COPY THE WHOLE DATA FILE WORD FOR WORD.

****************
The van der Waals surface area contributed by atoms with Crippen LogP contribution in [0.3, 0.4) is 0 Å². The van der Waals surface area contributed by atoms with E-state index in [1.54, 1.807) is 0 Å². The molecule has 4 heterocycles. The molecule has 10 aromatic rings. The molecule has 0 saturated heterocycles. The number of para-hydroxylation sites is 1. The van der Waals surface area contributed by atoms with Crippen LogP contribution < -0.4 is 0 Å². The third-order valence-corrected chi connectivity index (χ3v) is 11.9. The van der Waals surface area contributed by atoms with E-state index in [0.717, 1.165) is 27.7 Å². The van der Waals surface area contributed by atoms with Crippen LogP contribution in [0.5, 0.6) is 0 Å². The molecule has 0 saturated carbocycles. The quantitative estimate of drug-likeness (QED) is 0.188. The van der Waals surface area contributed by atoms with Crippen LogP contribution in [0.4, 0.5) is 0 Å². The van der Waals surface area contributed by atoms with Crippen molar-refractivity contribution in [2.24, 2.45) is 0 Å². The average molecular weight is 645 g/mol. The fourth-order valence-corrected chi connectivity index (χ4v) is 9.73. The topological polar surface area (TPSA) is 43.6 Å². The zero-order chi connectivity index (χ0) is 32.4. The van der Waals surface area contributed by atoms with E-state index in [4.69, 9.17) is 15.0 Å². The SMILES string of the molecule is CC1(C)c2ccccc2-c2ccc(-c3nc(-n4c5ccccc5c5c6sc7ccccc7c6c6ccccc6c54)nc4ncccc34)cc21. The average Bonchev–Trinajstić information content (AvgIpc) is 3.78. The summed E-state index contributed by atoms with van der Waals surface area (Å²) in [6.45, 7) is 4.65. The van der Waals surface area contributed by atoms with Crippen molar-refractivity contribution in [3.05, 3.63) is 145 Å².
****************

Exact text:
The van der Waals surface area contributed by atoms with Crippen LogP contribution in [0.3, 0.4) is 0 Å². The van der Waals surface area contributed by atoms with E-state index in [1.54, 1.807) is 0 Å². The molecule has 4 heterocycles. The molecule has 10 aromatic rings. The molecule has 0 saturated heterocycles. The number of para-hydroxylation sites is 1. The van der Waals surface area contributed by atoms with Crippen LogP contribution < -0.4 is 0 Å². The third-order valence-corrected chi connectivity index (χ3v) is 11.9. The van der Waals surface area contributed by atoms with E-state index in [0.717, 1.165) is 27.7 Å². The van der Waals surface area contributed by atoms with Crippen LogP contribution in [0.5, 0.6) is 0 Å². The molecule has 0 saturated carbocycles. The quantitative estimate of drug-likeness (QED) is 0.188. The van der Waals surface area contributed by atoms with Crippen LogP contribution in [0.4, 0.5) is 0 Å². The van der Waals surface area contributed by atoms with Crippen molar-refractivity contribution in [2.24, 2.45) is 0 Å². The average molecular weight is 645 g/mol. The fourth-order valence-corrected chi connectivity index (χ4v) is 9.73. The topological polar surface area (TPSA) is 43.6 Å². The zero-order chi connectivity index (χ0) is 32.4. The van der Waals surface area contributed by atoms with E-state index in [4.69, 9.17) is 15.0 Å². The SMILES string of the molecule is CC1(C)c2ccccc2-c2ccc(-c3nc(-n4c5ccccc5c5c6sc7ccccc7c6c6ccccc6c54)nc4ncccc34)cc21. The average Bonchev–Trinajstić information content (AvgIpc) is 3.78. The summed E-state index contributed by atoms with van der Waals surface area (Å²) in [6.45, 7) is 4.65. The van der Waals surface area contributed by atoms with Crippen molar-refractivity contribution in [3.05, 3.63) is 145 Å².